Giuliani’s second term brought still more reduction in crime, but there were stirrings of too much of a good thing. Law-abiding people were being gratuitously harassed by the police, some of whom seemed to actually enjoy harassing them. Being a teacher in an inner-city school, I would overhear the horror stories of students and teachers of color about being randomly stopped by cops and asked for ID (which no American civilian is required to carry), thrown up against a wall, invasively searched without a warrant, and the like. Certain neighborhoods in the City were turning into a police state and affluent New Yorkers who held the power didn’t seem to care. You did not even have to be black to be harassed by Giuliani’s cops; it happened to me. I was attending teachers’ meetings in a high school in Bensonhurst, and was running north at lunch time to a kosher Dunkin Donuts to grab a bite when I was stopped by two people. They asked me what I was doing in the neighborhood. Being Jewish I answered their question with another question: What’s it of your business? They showed me shields that identified them as police and resumed their intrusive questioning. When I told them that I was in the neighborhood for teachers’ meetings at the high school, they told me the schools were closed for Election Day. I replied that the schools are closed for students, but teachers have meetings and they can check that with the Board (now the Department) of Education. What do you know about drug dealing over there (pointing south toward Coney Island)? I don’t know what you’re talking about. Why are you running? I like to run. They looked at me like I was crazy. Never mind that I was wearing a baseball cap emblazoned on both sides with “New York City Marathon” and it was the week before the Marathon. What freaking planet were those guys on? They asked me for ID and I gave them my driver’s license. What’s your address? I told them. That’s not the address on your license. I recently moved; that was my old address and I filed the required form with the Department of Motor Vehicles. One of them took the license into his car and ran it through the computer; of course it checked out fine. Then one of them told me to open my mouth, and when I did so he swept the inside of my mouth with his finger (I don’t remember if he was wearing a rubber finger cot or rubber gloves), “checking for drugs.” Of course he didn’t find a thing. Only then did they let me go my way. Several years later I recounted my experience to a lawyer acquaintance who told me that if the statute of limitations had not run out he would advise me to hire a lawyer and sue the city and the police department, as I had been subjected to an illegal and invasive search.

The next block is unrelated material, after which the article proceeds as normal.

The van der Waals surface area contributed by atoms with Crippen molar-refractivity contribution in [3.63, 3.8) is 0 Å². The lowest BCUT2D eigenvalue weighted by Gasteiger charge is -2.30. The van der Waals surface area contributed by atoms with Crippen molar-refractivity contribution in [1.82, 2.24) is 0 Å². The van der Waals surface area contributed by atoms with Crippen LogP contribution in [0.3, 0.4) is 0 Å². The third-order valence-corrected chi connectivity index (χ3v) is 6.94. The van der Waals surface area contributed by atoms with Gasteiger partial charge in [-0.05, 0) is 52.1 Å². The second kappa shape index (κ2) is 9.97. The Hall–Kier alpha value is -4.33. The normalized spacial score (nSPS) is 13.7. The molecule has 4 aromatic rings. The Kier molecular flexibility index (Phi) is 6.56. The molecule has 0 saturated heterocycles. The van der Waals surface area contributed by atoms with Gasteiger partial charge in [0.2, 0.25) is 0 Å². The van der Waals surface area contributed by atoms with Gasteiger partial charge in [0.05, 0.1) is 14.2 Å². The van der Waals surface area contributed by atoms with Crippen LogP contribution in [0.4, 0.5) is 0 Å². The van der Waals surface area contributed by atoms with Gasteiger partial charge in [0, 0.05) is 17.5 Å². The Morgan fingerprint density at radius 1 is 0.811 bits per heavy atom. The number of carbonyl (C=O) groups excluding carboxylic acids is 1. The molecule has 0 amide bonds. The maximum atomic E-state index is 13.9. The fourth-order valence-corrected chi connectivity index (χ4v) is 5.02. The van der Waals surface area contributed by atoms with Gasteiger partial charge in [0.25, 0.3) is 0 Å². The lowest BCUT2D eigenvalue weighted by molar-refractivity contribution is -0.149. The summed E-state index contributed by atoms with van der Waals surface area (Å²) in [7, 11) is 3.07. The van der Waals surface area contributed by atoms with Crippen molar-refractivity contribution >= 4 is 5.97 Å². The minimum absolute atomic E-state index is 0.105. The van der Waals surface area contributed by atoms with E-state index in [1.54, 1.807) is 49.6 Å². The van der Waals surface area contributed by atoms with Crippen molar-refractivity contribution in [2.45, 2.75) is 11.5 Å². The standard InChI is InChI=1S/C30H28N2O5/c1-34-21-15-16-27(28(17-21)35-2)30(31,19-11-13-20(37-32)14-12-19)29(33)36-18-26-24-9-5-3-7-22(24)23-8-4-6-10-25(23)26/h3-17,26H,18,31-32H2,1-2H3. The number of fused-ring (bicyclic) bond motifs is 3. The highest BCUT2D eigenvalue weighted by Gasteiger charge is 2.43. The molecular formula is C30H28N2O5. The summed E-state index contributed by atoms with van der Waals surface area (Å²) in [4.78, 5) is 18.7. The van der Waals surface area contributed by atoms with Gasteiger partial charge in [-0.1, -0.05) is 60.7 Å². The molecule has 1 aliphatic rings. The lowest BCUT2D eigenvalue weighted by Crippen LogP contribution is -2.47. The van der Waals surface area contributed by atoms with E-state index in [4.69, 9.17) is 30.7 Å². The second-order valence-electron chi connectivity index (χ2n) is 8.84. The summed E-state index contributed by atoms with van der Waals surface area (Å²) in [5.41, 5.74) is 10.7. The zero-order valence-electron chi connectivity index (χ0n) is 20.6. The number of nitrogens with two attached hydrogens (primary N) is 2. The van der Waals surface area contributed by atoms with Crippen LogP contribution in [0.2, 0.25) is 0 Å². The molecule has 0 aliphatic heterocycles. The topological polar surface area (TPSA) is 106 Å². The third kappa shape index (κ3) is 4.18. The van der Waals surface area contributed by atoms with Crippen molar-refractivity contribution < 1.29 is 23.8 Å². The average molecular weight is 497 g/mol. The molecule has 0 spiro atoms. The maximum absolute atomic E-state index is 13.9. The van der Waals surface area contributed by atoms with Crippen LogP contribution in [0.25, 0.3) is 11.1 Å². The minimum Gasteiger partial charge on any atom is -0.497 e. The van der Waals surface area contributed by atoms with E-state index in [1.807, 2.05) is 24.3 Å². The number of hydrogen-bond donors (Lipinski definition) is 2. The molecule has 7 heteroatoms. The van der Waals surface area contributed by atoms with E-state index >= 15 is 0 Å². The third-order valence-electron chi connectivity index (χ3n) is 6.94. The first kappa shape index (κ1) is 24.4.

Then came Michael Bloomberg, a billionaire Manhattanite aloof from New Yorkers in the outer boroughs who actually had to work for a living. Never having had to deal with unions in his businesses where he made his billions, he made an art form out of demonizing the city’s unions and not bargaining with them in good faith, when he bargained at all. At the end of his tenure he deliberately forced the unions into time-consuming and unwieldy impasse procedures so as to “kick the can” to the next mayor.